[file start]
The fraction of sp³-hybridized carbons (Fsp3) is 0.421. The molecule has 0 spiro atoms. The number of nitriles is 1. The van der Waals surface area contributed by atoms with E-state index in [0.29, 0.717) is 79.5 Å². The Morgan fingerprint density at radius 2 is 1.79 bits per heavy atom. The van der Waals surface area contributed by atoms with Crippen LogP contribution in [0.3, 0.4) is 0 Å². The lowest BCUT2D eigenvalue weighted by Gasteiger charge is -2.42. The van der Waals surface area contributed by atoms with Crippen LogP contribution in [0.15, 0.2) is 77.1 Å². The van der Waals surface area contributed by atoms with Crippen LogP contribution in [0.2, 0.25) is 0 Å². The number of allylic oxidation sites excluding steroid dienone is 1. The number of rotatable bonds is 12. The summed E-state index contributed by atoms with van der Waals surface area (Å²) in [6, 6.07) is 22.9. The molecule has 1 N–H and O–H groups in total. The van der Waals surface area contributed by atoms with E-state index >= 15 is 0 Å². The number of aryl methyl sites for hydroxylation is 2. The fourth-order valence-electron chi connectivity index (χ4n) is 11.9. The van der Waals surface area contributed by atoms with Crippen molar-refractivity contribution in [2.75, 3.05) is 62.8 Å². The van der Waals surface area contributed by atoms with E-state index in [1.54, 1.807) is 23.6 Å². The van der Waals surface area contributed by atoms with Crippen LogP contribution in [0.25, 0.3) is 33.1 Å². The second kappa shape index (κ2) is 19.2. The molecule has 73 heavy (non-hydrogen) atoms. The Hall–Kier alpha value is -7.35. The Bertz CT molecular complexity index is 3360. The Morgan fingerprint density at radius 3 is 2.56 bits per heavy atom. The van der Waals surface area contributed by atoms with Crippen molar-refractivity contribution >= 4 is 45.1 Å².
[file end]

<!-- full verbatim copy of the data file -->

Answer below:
The fraction of sp³-hybridized carbons (Fsp3) is 0.421. The molecule has 0 spiro atoms. The number of nitriles is 1. The van der Waals surface area contributed by atoms with E-state index in [0.29, 0.717) is 79.5 Å². The Morgan fingerprint density at radius 2 is 1.79 bits per heavy atom. The van der Waals surface area contributed by atoms with Crippen LogP contribution in [0.3, 0.4) is 0 Å². The lowest BCUT2D eigenvalue weighted by Gasteiger charge is -2.42. The van der Waals surface area contributed by atoms with Crippen LogP contribution in [0.15, 0.2) is 77.1 Å². The van der Waals surface area contributed by atoms with Crippen LogP contribution in [0.2, 0.25) is 0 Å². The number of allylic oxidation sites excluding steroid dienone is 1. The number of rotatable bonds is 12. The summed E-state index contributed by atoms with van der Waals surface area (Å²) in [6, 6.07) is 22.9. The molecule has 1 N–H and O–H groups in total. The van der Waals surface area contributed by atoms with E-state index >= 15 is 0 Å². The number of aryl methyl sites for hydroxylation is 2. The fourth-order valence-electron chi connectivity index (χ4n) is 11.9. The van der Waals surface area contributed by atoms with Crippen molar-refractivity contribution in [2.75, 3.05) is 62.8 Å². The van der Waals surface area contributed by atoms with E-state index in [1.54, 1.807) is 23.6 Å². The van der Waals surface area contributed by atoms with Crippen LogP contribution in [0.25, 0.3) is 33.1 Å². The second kappa shape index (κ2) is 19.2. The molecule has 73 heavy (non-hydrogen) atoms. The Hall–Kier alpha value is -7.35. The Bertz CT molecular complexity index is 3360. The Morgan fingerprint density at radius 3 is 2.56 bits per heavy atom. The van der Waals surface area contributed by atoms with Crippen molar-refractivity contribution >= 4 is 45.1 Å².